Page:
Look where the terrorists are from
July 9, 2005
ReligionNewsBlog.com • Sunday July 10, 2005
WASHINGTON – As the shock waves from Thursday’s terrorist attacks in London reverberate across the Atlantic, a grim truth should become increasingly clear: One of the greatest terrorist threats emanates not from the graduates of Middle Eastern madrasas, but from some of the citizens of Britain.
Richard Reid, the “shoe bomber” who tried to blow up a jet flying between Paris and Miami in 2001, is British. So is Saajid Badat, who pleaded guilty in London four months ago to plotting to use a shoe bomb to blow up a trans-Atlantic flight in late 2001. And Ahmed Omar Sheik, who orchestrated the 2002 kidnapping-murder of the Wall Street Journal reporter Daniel Pearl in Pakistan, is a British citizen of Pakistani descent.
In 2004 British police arrested 12 terrorist suspects, many of them British citizens (including Qaeda operative Abu Issa al-Hindi), who were allegedly plotting attacks both in Britain and the United States.
American law enforcement officials accuse Hindi of leading the surveillance of financial targets in New York and Washington between August 2000 and April 2001. Those targets included the International Monetary Fund, the World Bank, the Prudential building in Newark and the New York Stock Exchange.
And two years ago, British citizens engaged in a highly unusual suicide attack outside the country. On April 30, 2003, two Britons of Pakistani descent walked into Mike’s Place, a jazz club near the American Embassy in Israel. Once inside, the younger of the two men succeeded in detonating a bomb, killing himself and three bystanders, while the other man fled the scene.
Why have so many of these terrorists come from Britain? Many British Muslims are young and poorly integrated into society and therefore vulnerable to extremism. In fact, Muslims have the youngest age profile of any religious group in Britain; around a third are under the age of 16. The unemployment rate among British Muslims runs almost 10 percentage points above the national average of about 5 percent. In the case of 16- to 24-year-old Muslim men, the unemployment rate is 22 percent.
Not surprisingly, polls of British Muslims show a considerable sense of anger. Eight out of 10 believe that the war on terrorism is a war on Islam, while a poll conducted last year, under the auspices of the Guardian newspaper, found a surprising 13 percent who said that further attacks by Al Qaeda or a similar organization on the United States would be justified. One rap video that surfaced in Britain last year called “Dirty Kuffar” had lyrics that included the following verse: “O.B.L. (bin Laden) pulled me like a shining star! Like the way we destroyed them two towers, ha-ha!”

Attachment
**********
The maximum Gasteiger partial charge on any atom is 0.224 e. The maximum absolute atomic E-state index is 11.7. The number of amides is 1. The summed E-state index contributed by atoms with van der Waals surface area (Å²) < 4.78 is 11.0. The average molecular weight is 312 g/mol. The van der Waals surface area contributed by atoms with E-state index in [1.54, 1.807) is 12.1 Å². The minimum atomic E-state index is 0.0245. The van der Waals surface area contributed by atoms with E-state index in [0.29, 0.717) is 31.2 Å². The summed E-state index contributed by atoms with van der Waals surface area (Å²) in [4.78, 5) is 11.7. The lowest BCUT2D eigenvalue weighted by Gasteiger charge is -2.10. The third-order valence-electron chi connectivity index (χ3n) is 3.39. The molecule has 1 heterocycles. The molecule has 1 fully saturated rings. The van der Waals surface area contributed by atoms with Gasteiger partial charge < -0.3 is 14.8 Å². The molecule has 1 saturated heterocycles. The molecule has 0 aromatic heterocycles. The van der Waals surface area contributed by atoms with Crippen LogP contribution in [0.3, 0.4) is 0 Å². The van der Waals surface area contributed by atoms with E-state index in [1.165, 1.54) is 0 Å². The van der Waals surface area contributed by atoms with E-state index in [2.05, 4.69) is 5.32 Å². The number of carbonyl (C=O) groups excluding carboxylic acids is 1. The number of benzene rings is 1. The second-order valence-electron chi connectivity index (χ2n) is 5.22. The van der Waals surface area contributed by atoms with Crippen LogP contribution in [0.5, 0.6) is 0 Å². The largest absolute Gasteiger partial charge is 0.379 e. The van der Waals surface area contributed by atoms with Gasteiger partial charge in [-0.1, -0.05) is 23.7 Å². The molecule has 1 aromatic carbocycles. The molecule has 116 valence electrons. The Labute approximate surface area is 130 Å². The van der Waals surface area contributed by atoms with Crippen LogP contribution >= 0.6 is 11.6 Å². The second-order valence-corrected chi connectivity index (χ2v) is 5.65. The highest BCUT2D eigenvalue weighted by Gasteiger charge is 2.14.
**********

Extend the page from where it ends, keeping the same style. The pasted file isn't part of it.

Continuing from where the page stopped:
Last year a British government report estimated that between 10,000 and 15,000 British Muslims are supporters of Al Qaeda or related groups. The estimate was based on intelligence, opinion polls and a report that 10,000 Muslims attended a 2003 conference held by Hizb ut-Tahrir, described by the Home Office as a “structured extremist organization.”
British authorities believe that between 300 and 600 British citizens were trained in Qaeda and Taliban camps in Afghanistan. For this reason, and because of Britain’s relatively permissive asylum laws, Arab militants in London sometimes jokingly refer to their hometown as Londonistan.
Here’s the problem for the United States: Under its Visa Waiver Program, residents of London who hold a valid British passport can board a plane for the United States without an interview by an American consular official.
This program also applies to more than a score of other European countries, like France, Germany, the Netherlands and Spain, that meet the criteria for visa-free travel to the United States. Unfortunately, many of these countries have also had a hard time integrating their growing Muslim populations.
As declining populations in Europe are replaced in part by rising Muslim emigration from the Middle East, North Africa and South Asia, economic resentment and sectarian strife seem likely to grow.
Tinkering with immigration and visa regulations might help, but it is unlikely to change the reality that Islamic militant groups in Britain, as in several other major European countries, represent a growing threat that will continue for many years to come.
Peter Bergen is a fellow of the New America Foundation and the author of ”Holy War Inc.: Inside the Secret World of Osama bin Laden.”
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